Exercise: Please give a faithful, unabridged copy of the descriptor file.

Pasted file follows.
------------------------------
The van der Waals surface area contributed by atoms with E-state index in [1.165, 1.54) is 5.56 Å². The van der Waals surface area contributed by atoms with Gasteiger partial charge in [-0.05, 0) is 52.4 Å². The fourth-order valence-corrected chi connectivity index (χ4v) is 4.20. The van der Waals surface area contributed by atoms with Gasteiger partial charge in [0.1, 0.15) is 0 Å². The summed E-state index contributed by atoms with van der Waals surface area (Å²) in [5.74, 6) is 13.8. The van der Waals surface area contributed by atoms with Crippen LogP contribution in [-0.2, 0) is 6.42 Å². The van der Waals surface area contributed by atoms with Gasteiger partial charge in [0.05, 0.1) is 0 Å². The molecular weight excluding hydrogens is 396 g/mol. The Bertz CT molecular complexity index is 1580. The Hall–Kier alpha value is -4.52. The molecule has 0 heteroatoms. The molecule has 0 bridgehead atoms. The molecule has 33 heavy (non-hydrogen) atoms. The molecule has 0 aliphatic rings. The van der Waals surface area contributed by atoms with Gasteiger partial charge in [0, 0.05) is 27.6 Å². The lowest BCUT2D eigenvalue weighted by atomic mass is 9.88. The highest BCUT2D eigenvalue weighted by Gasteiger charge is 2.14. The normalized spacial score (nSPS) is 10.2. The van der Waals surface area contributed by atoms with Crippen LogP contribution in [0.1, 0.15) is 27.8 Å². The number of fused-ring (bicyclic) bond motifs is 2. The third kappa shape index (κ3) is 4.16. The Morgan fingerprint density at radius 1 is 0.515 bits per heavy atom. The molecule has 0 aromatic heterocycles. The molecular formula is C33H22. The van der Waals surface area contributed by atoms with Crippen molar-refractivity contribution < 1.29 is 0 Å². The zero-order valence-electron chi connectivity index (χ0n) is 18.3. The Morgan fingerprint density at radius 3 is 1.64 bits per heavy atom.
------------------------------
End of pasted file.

The van der Waals surface area contributed by atoms with E-state index in [1.165, 1.54) is 5.56 Å². The van der Waals surface area contributed by atoms with Gasteiger partial charge in [-0.05, 0) is 52.4 Å². The fourth-order valence-corrected chi connectivity index (χ4v) is 4.20. The van der Waals surface area contributed by atoms with Gasteiger partial charge in [0.1, 0.15) is 0 Å². The summed E-state index contributed by atoms with van der Waals surface area (Å²) in [5.74, 6) is 13.8. The van der Waals surface area contributed by atoms with Crippen LogP contribution in [-0.2, 0) is 6.42 Å². The van der Waals surface area contributed by atoms with Gasteiger partial charge in [0.05, 0.1) is 0 Å². The molecular weight excluding hydrogens is 396 g/mol. The Bertz CT molecular complexity index is 1580. The Hall–Kier alpha value is -4.52. The molecule has 0 heteroatoms. The molecule has 0 bridgehead atoms. The molecule has 33 heavy (non-hydrogen) atoms. The molecule has 0 aliphatic rings. The van der Waals surface area contributed by atoms with Gasteiger partial charge in [0, 0.05) is 27.6 Å². The lowest BCUT2D eigenvalue weighted by atomic mass is 9.88. The highest BCUT2D eigenvalue weighted by Gasteiger charge is 2.14. The normalized spacial score (nSPS) is 10.2. The van der Waals surface area contributed by atoms with Crippen LogP contribution in [0.1, 0.15) is 27.8 Å². The number of fused-ring (bicyclic) bond motifs is 2. The third kappa shape index (κ3) is 4.16. The Morgan fingerprint density at radius 1 is 0.515 bits per heavy atom. The molecule has 0 aromatic heterocycles. The molecular formula is C33H22. The van der Waals surface area contributed by atoms with Crippen molar-refractivity contribution < 1.29 is 0 Å². The zero-order valence-electron chi connectivity index (χ0n) is 18.3. The Morgan fingerprint density at radius 3 is 1.64 bits per heavy atom.